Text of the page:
CPL's Book Quest: The Challenge discussion

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2015 Weekly Threads > Week 34: Let's learn something!

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message 1: by Liz (last edited Aug 24, 2015 09:58AM) (new)

Liz (liz_the_librarian) So it's that time of year again. Kids are going back to school. Colleges and universities are back in session. There's an air of excitement and it seems like possibilities are endless. Even though those of us participating in the 52 Book Pickup may not have to deal with book reports, research papers and midterms anymore, there is always time to learn!

This week's prompt comes from that idea of learning: What book taught you something that has stayed with you over time? It doesn't necessarily need to be nonfiction, and it doesn't need to be a conventional lesson, either.

And, of course, feel free to share what you're reading this week!


message 2: by J (new)

J (luckyladyvabch) | 177 comments Mod
Bridge to Terabithia was a teacher recommendation and has stayed with me since I read it way back when - in 5th grade - it was the first book I enjoyed reading and I think because of it you will never see me without a book. Before this book I hated to read - my daughter is the same way now - so I have gotten in the habit of picking up random books that I think she may like in the hopes that she finds her own Bridge to Terabithia!
Bridge to Terabithia by Katherine Paterson

I am currently reading
Dangerous Pleasure (Bound Hearts, #12) by Lora Leigh and
The Trials (Project Paper Doll, #3) by Stacey Kade and
A List of Things That Didn't Kill Me by Jason Schmidt hopefully I will finish the last two soon - I've been on them it seems forever -


message 3: by Ann (last edited Aug 25, 2015 01:10PM) (new)

Ann (ann-fracturedfiction) | 443 comments The Hobbit (big surprise, right?), which I read in 4th grade- it (and the Lord of the Rings) are the books that grabbed my imagination and never let go. That was the book that showed me that books could take you places, and show you things you'd never see otherwise (mountains- not something you see in south Florida). Even now I love books with a good sense of place.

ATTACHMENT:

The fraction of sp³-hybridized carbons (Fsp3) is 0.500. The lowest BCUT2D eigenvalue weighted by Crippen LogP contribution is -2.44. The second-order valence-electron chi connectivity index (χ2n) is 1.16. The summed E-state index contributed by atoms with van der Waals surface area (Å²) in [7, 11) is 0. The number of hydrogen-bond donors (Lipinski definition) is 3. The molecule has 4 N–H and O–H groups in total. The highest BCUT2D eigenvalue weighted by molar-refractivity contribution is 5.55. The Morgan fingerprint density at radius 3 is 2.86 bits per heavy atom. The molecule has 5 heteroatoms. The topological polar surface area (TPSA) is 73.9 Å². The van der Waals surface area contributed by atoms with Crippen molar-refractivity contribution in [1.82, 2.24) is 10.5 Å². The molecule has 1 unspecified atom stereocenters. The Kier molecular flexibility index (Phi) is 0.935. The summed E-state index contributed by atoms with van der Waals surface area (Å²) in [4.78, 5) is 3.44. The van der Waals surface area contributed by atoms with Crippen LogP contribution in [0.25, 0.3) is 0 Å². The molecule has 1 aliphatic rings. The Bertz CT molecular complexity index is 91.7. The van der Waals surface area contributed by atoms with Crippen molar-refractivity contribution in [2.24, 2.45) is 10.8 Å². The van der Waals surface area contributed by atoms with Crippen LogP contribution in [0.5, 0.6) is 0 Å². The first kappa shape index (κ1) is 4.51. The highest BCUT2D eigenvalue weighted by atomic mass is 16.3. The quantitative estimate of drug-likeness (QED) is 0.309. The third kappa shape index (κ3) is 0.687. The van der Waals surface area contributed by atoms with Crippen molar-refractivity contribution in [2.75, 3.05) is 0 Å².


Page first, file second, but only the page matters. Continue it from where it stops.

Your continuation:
The last book I finished was Lord of the Wings by Donna Andrews. Currently, I am reading Game of Thrones, Lunatic Heroes by C. Anthony Martignetti, and Number9Dream by David Mitchell. I also found another history of WWI on BN's cheap nookbooks list: A World Undone by G.J. Meyer, looks interesting.
The Hobbit (Middle-Earth Universe) by J.R.R. Tolkien Lord of the Wings (Meg Langslow, #19) by Donna Andrews A Game of Thrones (A Song of Ice and Fire, #1) by George R.R. Martin Lunatic Heroes Memories, Lies and Reflections by C. Anthony Martignetti number9dream by David Mitchell A World Undone The Story of the Great War, 1914 to 1918 by G.J. Meyer


message 4: by Sunny (last edited Aug 26, 2015 10:15AM) (new)

Sunny (travellingsunny) | 15 comments Infinite Jest by David Foster Wallace taught me that if you know enough about the language, you can make up your own words and still be grammatically correct.

My reading this week:
A Feast for Crows (A Song of Ice and Fire, #4) by George R.R. Martin (ongoing)
The Robber Bride by Margaret Atwood
Passing by Nella Larsen (time permitting)


message 5: by Ingrid (new)

Ingrid Hurst (bookrdr) | 279 comments Who Moved My Cheese. Loved that book!


message 6: by Jodie (new)

Jodie Reha I would have to list both The 7 Habits of Highly Effective People and The 9 Ways of Working. Both books helped me learn what is important to me, what motivates me, what helps me get things done. Additionally, The Road Less Traveled introduced me to Scott Peck and his other writingss. He has great insight into motivation and delayed gratification and love. The 7 Habits of Highly Effective People by Stephen R. Covey The 9 Ways of Working How to Use the Enneagram to Discover Your Natural Strengths and Work More Effectively by Michael J. Goldberg The Road Less Traveled A New Psychology of Love, Traditional Values, and Spiritual Growth by M. Scott Peck


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